Liz McHuron: I think that tourism plays an important role in educating the public, and it also generates money, which can help in motivating countries to protect species such as leatherbacks. I think that a lot of tourists that visited Galibi came away with a great respect for leatherbacks and the problems facing this species, and hopefully they will spread the word! While there are a lot of positive effects from tourism, it also can have negative effects. Tour guides need to make sure that tourists refrain from disturbing the turtles while they are nesting, and this can be a difficult task. As for being surprised by the number/type of tourists, I was surprised by the number of Dutch people that vacation there. While Suriname was a Dutch colony (the national language is still Dutch), I wasn’t prepared for the amount of Dutch tourists and students that intern in the capital.


Leatherback eggs. Photo by Tiffany Roufs.
Mongabay: Would you recommend Suriname, and Galibi specifically, as a good place for people to see leatherbacks and other marine turtles? Why or why not?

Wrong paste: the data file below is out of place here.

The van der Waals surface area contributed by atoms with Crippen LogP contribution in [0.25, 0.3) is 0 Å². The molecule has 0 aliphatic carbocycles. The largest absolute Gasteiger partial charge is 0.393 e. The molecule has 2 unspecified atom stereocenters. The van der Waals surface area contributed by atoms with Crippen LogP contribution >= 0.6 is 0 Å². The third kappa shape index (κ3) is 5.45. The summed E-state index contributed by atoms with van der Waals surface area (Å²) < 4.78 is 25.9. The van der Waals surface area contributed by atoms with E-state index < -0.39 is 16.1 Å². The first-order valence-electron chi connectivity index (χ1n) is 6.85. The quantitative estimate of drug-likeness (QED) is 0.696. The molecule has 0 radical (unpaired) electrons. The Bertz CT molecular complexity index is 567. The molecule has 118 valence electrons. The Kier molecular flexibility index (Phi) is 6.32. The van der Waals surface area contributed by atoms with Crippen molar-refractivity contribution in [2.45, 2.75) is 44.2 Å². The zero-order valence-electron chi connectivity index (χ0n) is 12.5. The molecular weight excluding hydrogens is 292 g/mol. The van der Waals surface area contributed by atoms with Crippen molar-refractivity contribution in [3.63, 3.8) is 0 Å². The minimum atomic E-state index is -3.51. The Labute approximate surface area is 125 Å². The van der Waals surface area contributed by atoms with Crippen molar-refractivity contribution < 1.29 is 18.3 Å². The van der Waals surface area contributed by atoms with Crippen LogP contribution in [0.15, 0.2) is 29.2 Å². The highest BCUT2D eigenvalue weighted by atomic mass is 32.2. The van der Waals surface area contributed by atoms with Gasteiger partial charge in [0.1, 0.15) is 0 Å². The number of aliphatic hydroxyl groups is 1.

Liz McHuron: Yes and no. I think that Suriname and its nesting beaches are a great place for people to see leatherback and green sea turtles. The nesting beaches in Suriname and French Guiana support approximately 40% of the worlds nesting leatherbacks, which means that there is a very good chance of seeing a leatherback. The downside is that Suriname is relatively inaccessible to people traveling from the United States, and can be expensive and difficult to get around once you are there.

Mongabay: Any favorite memories from your time on the beach studying leatherbacks?

Liz McHuron: Since I spent most of the time by myself, all of my favorite memories are when there were actually people to interact with. I think my favorite memories were from when the last group of Oceanic volunteers came. They were so enthusiastic about learning about leatherbacks, and really got to see firsthand what my life was like down there. I think that some of my science geekiness rubbed off on them too! I am willing to bet that under no other circumstances would Tiffany, a volunteer, be willing to “dress up” as a leatherback and be videotaped.